The story of one refugee who has dedicated himself to a life of service.

Peter Ter doesn't know how old he is. That is the first surprising thing he'll share about his remarkable life, and it's only the beginning.

Peter was born into a family of cattle farmers in Sudan. He grew up during a decades-long conflict that is one of the longest civil war​s on record. When he was young, he was separated from his parents and sent to live in a refugee camp in Kenya.

When representatives from the United States government met Peter in the refugee camp in 2001, they measured his height and stature to guess his age and year of birth. The year they selected was 1980, making him 36 years old. Even then, it’s only a guess.


Peter Ter, center, teaching Azerbaijani students how to throw an American football. All images from Peter Ter, used with permission.

As a child, to keep up his spirits, Peter focused on a singular goal: learning to read and write in English.

“I was born in a place where there were no pens or pencils,” he says. “I wanted to be somebody and I knew learning English would help me get there. I didn’t want the past to hold me back.”

Peter’s refugee camp was massive, and the school supplies that could help him practice English were next to impossible to come by. So, he improvised.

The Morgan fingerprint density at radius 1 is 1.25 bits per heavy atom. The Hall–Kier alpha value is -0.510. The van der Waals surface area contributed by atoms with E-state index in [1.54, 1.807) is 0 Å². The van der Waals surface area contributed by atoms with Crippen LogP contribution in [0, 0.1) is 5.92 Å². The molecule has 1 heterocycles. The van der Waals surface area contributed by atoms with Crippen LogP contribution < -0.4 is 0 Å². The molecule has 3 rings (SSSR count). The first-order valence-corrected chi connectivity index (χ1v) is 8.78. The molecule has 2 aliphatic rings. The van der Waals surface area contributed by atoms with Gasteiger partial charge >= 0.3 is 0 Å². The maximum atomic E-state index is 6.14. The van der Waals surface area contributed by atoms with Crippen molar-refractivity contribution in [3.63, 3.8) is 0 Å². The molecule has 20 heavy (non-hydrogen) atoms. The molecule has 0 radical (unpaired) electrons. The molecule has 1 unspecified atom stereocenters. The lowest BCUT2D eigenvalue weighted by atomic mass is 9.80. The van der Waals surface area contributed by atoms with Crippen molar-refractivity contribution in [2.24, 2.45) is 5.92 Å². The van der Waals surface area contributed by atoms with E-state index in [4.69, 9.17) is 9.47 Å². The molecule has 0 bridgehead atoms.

Day after day, he would practice writing the alphabet — and later, words and phrases — by writing them over and over in the sand.

“One day, one of the elders in the camp came by and watched me writing in the sand. He said ‘The sun is very hot, and you are working hard. One day the world will be like a soccer ball in your hands,’” recalls Peter. The old man then gave him a blue pen — his first. Using pieces of old cardboard he found in waste bins at the nearby UN compound, Peter practiced writing with the pen until it ran out of ink. When it did, he burned sticks to create charcoal so he could keep writing and learning.

In 2001, Peter immigrated to the United States.

He immediately began to pursue his education, earning a degree in political science from the University of Florida. After graduation, he considered joining the U.S. Marines, until a mentor recommended a different path: the Peace Corps.

Since 2009, Peter's spent nearly five years volunteering with the Peace Corps in three very different parts of the world: Azerbaijan, China, and the country of Georgia.

Peter learns to play mah–jongg from some seventh-grade students he tutored in Chonqqing, China.

“In all three countries I volunteered, I felt loved, valued, and appreciated,” recalls Peter. “I learned that if a person can overcome his or her fears and become resilient and tenacious, then they can do a lot to represent America abroad.”

Peter receives an honorary diploma with a painted picture of himself from his students and colleagues in Georgia.

Peter doesn't seem like someone whose early life was filled with sadness, anxiety, and war-time trauma.